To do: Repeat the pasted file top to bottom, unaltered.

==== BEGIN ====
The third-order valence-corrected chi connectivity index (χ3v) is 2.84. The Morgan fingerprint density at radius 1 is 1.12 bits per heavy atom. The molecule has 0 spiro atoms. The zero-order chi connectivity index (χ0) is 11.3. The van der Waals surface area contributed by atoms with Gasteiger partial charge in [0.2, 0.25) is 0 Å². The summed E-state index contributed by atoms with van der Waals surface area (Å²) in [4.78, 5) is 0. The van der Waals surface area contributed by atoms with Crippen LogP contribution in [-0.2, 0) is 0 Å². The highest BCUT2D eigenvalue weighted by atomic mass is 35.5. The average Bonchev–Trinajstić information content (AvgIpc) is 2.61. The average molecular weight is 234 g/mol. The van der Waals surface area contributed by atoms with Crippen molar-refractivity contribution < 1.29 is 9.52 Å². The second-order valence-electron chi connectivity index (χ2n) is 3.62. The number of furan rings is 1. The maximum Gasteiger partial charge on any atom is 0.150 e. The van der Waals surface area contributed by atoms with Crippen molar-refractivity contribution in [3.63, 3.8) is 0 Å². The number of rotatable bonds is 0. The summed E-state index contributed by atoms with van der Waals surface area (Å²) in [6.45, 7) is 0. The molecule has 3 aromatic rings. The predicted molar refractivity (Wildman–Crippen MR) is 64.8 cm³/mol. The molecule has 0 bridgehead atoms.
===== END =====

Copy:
The third-order valence-corrected chi connectivity index (χ3v) is 2.84. The Morgan fingerprint density at radius 1 is 1.12 bits per heavy atom. The molecule has 0 spiro atoms. The zero-order chi connectivity index (χ0) is 11.3. The van der Waals surface area contributed by atoms with Gasteiger partial charge in [0.2, 0.25) is 0 Å². The summed E-state index contributed by atoms with van der Waals surface area (Å²) in [4.78, 5) is 0. The van der Waals surface area contributed by atoms with Crippen LogP contribution in [-0.2, 0) is 0 Å². The highest BCUT2D eigenvalue weighted by atomic mass is 35.5. The average Bonchev–Trinajstić information content (AvgIpc) is 2.61. The average molecular weight is 234 g/mol. The van der Waals surface area contributed by atoms with Crippen molar-refractivity contribution < 1.29 is 9.52 Å². The second-order valence-electron chi connectivity index (χ2n) is 3.62. The number of furan rings is 1. The maximum Gasteiger partial charge on any atom is 0.150 e. The van der Waals surface area contributed by atoms with Crippen molar-refractivity contribution in [3.63, 3.8) is 0 Å². The number of rotatable bonds is 0. The summed E-state index contributed by atoms with van der Waals surface area (Å²) in [6.45, 7) is 0. The molecule has 3 aromatic rings. The predicted molar refractivity (Wildman–Crippen MR) is 64.8 cm³/mol. The molecule has 0 bridgehead atoms.